[continued from Island Bound 2: Timing is Everything]
So now we owned two homes: one in Issaquah and one in Kula. But we lived in Issaquah, we had jobs, friends, family reasonably close by. It was comfortable. But those dual mortgage payments were highly motivating: we had to decide next steps.
Plan A was pretty straightforward: make sure the Kula house was ready to rent (some repairs were needed) and get someone in there on a 6-12 month lease, and pretty much defer all other decisions for a while. In the meantime, get our dog (Beast) in for his Rabies Titer test.
Taking your pet with you to Hawai'i is far from a simple thing. They don't have Rabies in the islands, and they're determined to keep it that way. For a long time, the only way to bring your dog with you was to fly him out, then wave goodbye as he goes into The System for 4-6 months' quarantine. You could visit him daily, but he had to stay at the quarantine kennel facility - and you had to pay for that. This rule was inviolate. Now, however, the rules are a bit more flexible (my suspicion is that had something to do with that wacky heiress bringing her giraffe - I am not kidding - with her and negotiating with the authorities to let her "pet" do the quarantine at her mansion). These days, if you jump through all the procedural hoops, you can actually meet your dog as he comes off the plane, go through a bit of paperwork, and take him right to his new home. That procedure starts with a blood draw, which goes directly to Kansas State University or to the CDC. Results are sent directly to the Hawai'i Department of Agriculture, who then informs you (by allowing you to search for your pet's chip ID in a 300-page PDF that's published weekly) of your dog's "eligibility date", 120 days from their receipt of the test results. A four-month wait - but then your dog is eligible to arrive anytime after that waiting period for three years. So getting Beast in sooner than later didn't have a down side.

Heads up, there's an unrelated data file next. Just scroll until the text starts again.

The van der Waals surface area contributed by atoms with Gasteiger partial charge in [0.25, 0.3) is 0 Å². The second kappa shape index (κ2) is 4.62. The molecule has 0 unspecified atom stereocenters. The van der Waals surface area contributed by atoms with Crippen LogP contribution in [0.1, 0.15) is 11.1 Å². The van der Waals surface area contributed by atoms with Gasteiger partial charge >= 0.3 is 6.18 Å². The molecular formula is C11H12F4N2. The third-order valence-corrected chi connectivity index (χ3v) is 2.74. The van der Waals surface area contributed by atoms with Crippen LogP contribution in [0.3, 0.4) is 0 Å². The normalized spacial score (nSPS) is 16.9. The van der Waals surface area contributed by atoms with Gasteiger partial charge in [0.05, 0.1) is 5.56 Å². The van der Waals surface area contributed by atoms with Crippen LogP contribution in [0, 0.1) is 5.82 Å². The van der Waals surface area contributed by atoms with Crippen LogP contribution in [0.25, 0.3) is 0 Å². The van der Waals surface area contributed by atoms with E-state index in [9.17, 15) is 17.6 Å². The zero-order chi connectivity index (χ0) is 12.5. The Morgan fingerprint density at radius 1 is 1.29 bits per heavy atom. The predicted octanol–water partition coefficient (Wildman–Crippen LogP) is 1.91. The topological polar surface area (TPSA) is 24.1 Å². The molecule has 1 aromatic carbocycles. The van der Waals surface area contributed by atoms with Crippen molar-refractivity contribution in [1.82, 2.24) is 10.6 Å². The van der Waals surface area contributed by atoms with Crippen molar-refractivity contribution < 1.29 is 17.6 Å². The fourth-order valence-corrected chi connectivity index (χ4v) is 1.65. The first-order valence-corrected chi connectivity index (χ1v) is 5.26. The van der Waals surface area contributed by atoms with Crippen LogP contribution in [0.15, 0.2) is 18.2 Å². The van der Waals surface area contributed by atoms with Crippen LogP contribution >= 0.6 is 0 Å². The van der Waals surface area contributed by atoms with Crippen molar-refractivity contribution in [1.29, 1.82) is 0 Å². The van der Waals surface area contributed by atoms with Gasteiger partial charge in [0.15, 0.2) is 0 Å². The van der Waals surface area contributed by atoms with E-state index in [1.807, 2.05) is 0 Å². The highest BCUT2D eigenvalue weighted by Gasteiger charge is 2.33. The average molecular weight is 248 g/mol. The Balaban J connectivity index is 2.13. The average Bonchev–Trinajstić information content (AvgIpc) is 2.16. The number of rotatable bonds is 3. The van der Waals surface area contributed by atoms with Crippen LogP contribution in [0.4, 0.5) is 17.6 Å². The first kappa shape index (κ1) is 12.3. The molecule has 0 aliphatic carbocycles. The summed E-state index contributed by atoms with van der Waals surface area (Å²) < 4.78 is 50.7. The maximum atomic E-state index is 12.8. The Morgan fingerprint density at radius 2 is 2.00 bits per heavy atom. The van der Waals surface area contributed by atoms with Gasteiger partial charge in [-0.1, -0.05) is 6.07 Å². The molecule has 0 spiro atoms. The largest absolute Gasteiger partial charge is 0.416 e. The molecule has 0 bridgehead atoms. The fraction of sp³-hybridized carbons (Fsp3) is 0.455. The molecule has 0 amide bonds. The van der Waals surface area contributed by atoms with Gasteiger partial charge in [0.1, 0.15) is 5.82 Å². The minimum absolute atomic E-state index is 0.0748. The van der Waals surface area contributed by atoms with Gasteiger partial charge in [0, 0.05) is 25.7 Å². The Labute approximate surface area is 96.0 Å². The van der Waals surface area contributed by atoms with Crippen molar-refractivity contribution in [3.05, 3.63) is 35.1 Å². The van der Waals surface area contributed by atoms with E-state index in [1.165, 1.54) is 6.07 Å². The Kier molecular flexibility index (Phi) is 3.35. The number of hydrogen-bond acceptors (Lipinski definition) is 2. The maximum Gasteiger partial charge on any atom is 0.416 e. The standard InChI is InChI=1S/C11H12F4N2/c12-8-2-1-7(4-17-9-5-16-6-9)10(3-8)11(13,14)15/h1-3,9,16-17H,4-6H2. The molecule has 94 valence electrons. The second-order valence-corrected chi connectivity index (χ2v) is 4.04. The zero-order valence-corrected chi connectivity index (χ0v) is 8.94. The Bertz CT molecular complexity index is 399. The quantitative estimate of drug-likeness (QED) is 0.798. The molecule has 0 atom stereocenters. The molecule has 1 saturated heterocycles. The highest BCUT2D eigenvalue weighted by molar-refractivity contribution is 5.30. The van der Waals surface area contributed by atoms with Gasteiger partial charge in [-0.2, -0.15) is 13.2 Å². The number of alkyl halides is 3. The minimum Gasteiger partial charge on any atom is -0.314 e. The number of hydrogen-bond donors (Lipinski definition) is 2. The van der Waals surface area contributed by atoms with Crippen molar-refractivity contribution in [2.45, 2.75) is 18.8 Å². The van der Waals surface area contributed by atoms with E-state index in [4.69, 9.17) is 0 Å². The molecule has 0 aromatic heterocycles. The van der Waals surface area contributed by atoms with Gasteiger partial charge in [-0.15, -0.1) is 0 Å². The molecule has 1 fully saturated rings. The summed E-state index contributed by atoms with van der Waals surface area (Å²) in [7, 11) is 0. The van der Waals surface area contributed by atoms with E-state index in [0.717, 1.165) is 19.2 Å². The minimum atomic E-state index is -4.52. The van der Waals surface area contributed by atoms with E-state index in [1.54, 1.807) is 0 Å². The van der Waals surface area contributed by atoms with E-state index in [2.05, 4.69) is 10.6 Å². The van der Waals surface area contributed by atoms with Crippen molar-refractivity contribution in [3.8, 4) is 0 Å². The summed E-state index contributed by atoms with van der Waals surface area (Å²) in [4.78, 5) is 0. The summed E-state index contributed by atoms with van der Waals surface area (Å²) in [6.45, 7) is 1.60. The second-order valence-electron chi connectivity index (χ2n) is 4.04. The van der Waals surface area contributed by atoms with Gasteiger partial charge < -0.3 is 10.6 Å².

The other thing about getting our pet to Hawaii is that they have to fly. For smaller to medium-ish dogs, most airlines will take them in checked baggage for a couple of hundred bucks. No so our boy: he is a Malamute, an Alaskan Malamute, and big for the breed at 105 pounds. The International Air Transportation Agency (IATA) has rules about pets on planes. They actually have an acronym for it: LAR, for Live Animals Regulations - IATA LAR. They also have a Pet Corner. The carrier ("container" in IATA speak) has to be big enough that the dog can stand, sit, turn around and lie down comfortably. All makes sense. But a fine point is that, while sitting or standing, their ears cannot touch the ceiling of their container. Period. For our boy, his stand-up ears make him about 37" tall. That meant taking an IATA 700 "Giant" carrier (35" high) and adding a 4" spacer. It also means all bets are off for baggage compartments since the carrier is now 39" high. Welcome to the world of Air Cargo, Beast.
Titer? Check. Container? Check. Paperwork? I'm used to wading through bureaucracy: check more or less. Flights? Whoa. Whole other story. As a 100,000+ annual traveler, I've seen some insanely-complicated travel arrangements and connections. But trying to get any understanding of how to get Beast on planes to Maui defeated me: the plane, the airline, the time of year, the phase of the moon (okay, I made that last part up). So Plan A [pet sub-plan 1] was to find an outfit to do all this for me.
All seemed good: get the Kula house rented and see where things are something like a year from now. Solid plan.